|Green Olympics: A Pledge to Honor for Beijing|
His eyes opened for a second and closed again. Still in bed, Wo Niu reached out for the tiny alarm clock on the desk. He squinted at its round surface. The black short hand pointed at seven. It WAS time to get up! But how come it looked so dark outside?
Wo Niu dressed up and approached the window. He smelled a strong scent of mud and got some idea: the dust storm must have hit again. Still, Wo Niu was shocked when he went out of the building and saw the ground covered by a solid layer of yellow sand. And the cars parking around, of varied colors before, now all looked the same, just like scattered mounds of loess.
It was on the morning of
Frustrated, people questioned the "intensified" environmental protection efforts reportedly made by the government in recent years. Some voiced worry that the scenario of a Green Olympics in 2008 might not materialize.
Addressing the public concerns, experts with the State Forestry Administration (SFA) said climate conditions varied from year to year. The dust storm did not necessarily indicate the environment was getting worse. Afforestation efforts had been fruitful. And historical records showed dust storm was not likely to occur in
"The 2008 Green Olympics will not be affected by the dust storm, " said Liu Tuo, director of SFA's Desertification Control Office.
According to BOCOG, much progress has been made in the past few years and some of the "green goals" have already been achieved.
Meanwhile, the city imposed the stage-3 National Emission Standards on motor vehicles. Automobiles meeting the new standards, which are compatible with the Euro-3 Emission Standards, generate 50% less emission than vehicles conforming to the stage-2 standards.
Thanks to sustained and effective afforestation efforts,
Improvement of the environment was also seen in the rise of sewage treatment rate from 2% in 1990 to the present 70% in urban areas, and from 30% in 2004 to the present 40% in rural areas. And the safe treatment rate of domestic wastes reached 94% in the eight urban districts and 40% in the suburbs.
Many new constructions or renovations relating to the Games have adopted "green technologies" or highlighted a thrifty use of resources. A total of 100,000 square meters of ETFE (ethylene-tetra-fluoro-ethylene) foils would be pasted on the exterior of the walls and roof of the
A centralized AC system to be installed in the Wukesong Indoor Stadium would economize energy consumption by cooling according to the actual needs. Solar energy would be used to power air conditioning on the baseball ground and also for lighting in other parts of the Stadium. And an optical fiber lighting system would transmit the daylight to the underground parking area.
Buried underneath the National Indoor Stadium were 8,000 tons of waste steel scraps supplied by the Capital Iron & Steel Group. The heavy material served the float-combating purpose well and the utilization solved the problem of proper disposal. In the Olympic Village, another 3,000 tons of steel scraps were used to construct the roadbed. Manhole covers made of cement glass fiber composite materials were used in the Village to replace traditional ones made of cast iron, to save the non-renewable iron resources. And solar energy was exploited to supply hot water for construction workers and also for lighting on the construction sites and in the offices.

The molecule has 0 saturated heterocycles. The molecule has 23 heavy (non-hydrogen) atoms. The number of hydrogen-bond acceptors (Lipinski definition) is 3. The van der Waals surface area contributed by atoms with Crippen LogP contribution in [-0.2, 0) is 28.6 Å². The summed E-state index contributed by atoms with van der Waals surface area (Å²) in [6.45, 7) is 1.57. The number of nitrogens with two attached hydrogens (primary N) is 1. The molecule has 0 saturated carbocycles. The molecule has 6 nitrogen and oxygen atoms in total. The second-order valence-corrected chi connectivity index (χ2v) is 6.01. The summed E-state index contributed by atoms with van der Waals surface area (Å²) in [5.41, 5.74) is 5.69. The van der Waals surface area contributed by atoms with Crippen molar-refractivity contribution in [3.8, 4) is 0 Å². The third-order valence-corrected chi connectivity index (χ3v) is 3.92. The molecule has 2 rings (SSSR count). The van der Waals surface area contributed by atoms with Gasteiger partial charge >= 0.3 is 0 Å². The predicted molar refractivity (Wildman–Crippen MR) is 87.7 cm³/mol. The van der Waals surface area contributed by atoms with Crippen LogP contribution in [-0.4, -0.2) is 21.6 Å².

The development of subway and light rail transport has quickened in
Apart from implementing strict emission standards,
Regarding the 4,000-plus vehicles to be recruited by the Games for dedicated use, BOCOG said they were expected to give zero or little emission, with the help of hybrid or fuel cell technologies.
BOCOG released the Green Olympics logo on
In 2005 the "Green Olympics, Green Action" Promotion Team delivered more than 180 lectures in 15 districts and counties across
BOCOG signed a memorandum of understanding with the United Nations Environment Program on
All the green efforts are intended to bring about a successful Olympic Games, through which the Chinese hope to showcase their wisdom, culture and technological development. However, "the Green Olympics is not the end of a story, but just the beginning," BOCOG's Yu Xiaoxuan said. "The effects would be lasting and leave a precious legacy of environmental protection to
There is still much work to do. Before 2008,
To BOCOG, the Green Olympics is getting closer every day. Included in its list of future work are the Olympic torch relays, and the Game's opening and closing ceremonies. "The arrangements will make sure that these events are not going to cause damage to the natural habitats for animals, to areas for water conservation, and to protected cultural heritage sites such as the Great Wall," Yu Xiaoxuan said.
All venue construction will be completed around the end of 2007, to be followed by decorations. BOCOG would make efforts to secure that the materials used for decoration are also "green", and the job is done with quality, Yu said.
An air quality security program is being developed by the city government. During the Olympic Games,
"The greatest difficulty for BOCOG is the lack of experience," Yu Xiaoxuan said, "foreign successes may not readily be copied. We need to learn first, and then bring our own innovative thinking into play. We must be successful, otherwise we cannot face the people who have entrusted this important mission to us."